Citation Edit

Port City State Bank v. American National Bank, 486 F.2d 196 (10th Cir. 1973) (full-text).

Factual Background Edit

Port City sued for collection on two checks that American National did not return as insufficient before a midnight deadline. American National's defense was that its new computer developed a memory error, which a repairman assured the bank could be corrected that day. However, when the computer was started up the next day, there was a second breakdown, and another two days were lost before service could be restored.

American National began using another computer at a bank two hours and thirty minutes away as soon as they realized that repairs could not be made immediately.[1]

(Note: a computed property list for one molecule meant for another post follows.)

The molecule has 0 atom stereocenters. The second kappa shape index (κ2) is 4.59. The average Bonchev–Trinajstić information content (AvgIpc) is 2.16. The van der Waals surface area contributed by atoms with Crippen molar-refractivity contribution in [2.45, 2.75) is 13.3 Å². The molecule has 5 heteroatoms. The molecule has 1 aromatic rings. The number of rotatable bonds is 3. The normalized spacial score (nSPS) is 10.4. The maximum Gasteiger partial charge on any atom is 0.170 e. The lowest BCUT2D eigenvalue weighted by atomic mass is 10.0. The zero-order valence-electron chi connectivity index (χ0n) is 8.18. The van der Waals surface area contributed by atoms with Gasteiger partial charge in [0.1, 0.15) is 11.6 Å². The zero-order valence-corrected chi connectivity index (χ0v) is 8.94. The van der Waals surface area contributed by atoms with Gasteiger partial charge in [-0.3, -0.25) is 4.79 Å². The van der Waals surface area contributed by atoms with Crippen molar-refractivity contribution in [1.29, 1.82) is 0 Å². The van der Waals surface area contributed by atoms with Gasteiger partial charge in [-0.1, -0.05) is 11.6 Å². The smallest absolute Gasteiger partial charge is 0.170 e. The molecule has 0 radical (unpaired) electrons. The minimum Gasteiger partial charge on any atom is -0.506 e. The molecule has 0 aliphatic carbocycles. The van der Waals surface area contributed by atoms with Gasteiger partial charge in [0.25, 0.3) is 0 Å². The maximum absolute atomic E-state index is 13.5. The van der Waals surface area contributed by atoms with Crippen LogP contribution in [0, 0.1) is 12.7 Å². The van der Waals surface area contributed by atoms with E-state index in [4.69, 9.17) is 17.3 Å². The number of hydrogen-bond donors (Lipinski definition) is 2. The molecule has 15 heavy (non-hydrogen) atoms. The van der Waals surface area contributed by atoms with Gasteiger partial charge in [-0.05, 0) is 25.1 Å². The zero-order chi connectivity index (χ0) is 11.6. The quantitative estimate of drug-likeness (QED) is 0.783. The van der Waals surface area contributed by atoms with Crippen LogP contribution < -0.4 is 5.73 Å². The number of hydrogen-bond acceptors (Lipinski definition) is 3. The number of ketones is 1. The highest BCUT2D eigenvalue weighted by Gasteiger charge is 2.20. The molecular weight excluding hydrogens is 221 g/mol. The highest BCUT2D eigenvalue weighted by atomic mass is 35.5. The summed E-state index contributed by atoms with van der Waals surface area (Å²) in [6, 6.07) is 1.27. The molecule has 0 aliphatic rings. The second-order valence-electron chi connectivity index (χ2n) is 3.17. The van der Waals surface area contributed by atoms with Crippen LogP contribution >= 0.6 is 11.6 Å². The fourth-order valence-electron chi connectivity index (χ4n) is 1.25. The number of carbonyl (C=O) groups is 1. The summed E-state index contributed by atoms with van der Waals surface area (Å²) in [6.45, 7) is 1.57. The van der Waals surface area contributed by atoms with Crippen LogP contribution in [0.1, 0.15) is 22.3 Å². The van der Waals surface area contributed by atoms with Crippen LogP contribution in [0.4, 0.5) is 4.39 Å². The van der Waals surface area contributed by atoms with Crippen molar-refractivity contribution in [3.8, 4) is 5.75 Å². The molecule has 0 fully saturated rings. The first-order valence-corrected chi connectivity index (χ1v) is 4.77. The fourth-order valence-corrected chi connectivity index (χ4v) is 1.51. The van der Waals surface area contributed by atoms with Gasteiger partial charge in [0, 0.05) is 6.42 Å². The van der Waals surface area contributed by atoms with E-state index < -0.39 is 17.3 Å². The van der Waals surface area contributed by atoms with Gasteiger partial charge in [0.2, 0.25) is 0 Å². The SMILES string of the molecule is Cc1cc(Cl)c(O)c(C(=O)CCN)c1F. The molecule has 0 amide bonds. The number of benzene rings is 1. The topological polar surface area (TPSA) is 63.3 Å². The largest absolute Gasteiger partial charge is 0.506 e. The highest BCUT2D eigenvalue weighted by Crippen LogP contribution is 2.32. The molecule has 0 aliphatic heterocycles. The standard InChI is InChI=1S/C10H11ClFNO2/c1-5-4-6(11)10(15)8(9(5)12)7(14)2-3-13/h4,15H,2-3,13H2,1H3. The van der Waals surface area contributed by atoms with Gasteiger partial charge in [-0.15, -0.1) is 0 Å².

Trial Court Proceedings Edit

In ruling for American National, the Court of Appeals found that the bank had demonstrated the diligence required in an emergency:

[T]he statute does not require perfection on the part of [American National], and American National’s performance should not be judged on the basis of 20-20 hindsight . . . . Further, there was evidence to indicate that such computer breakdowns are generally repaired very quickly. Thus it would appear that appellee was justified in its initial delay in adopting emergency procedures based on its belief [that] such measures would prove unnecessary.[2]


  1. Id. at. 198-99.
  2. Id. at 200.

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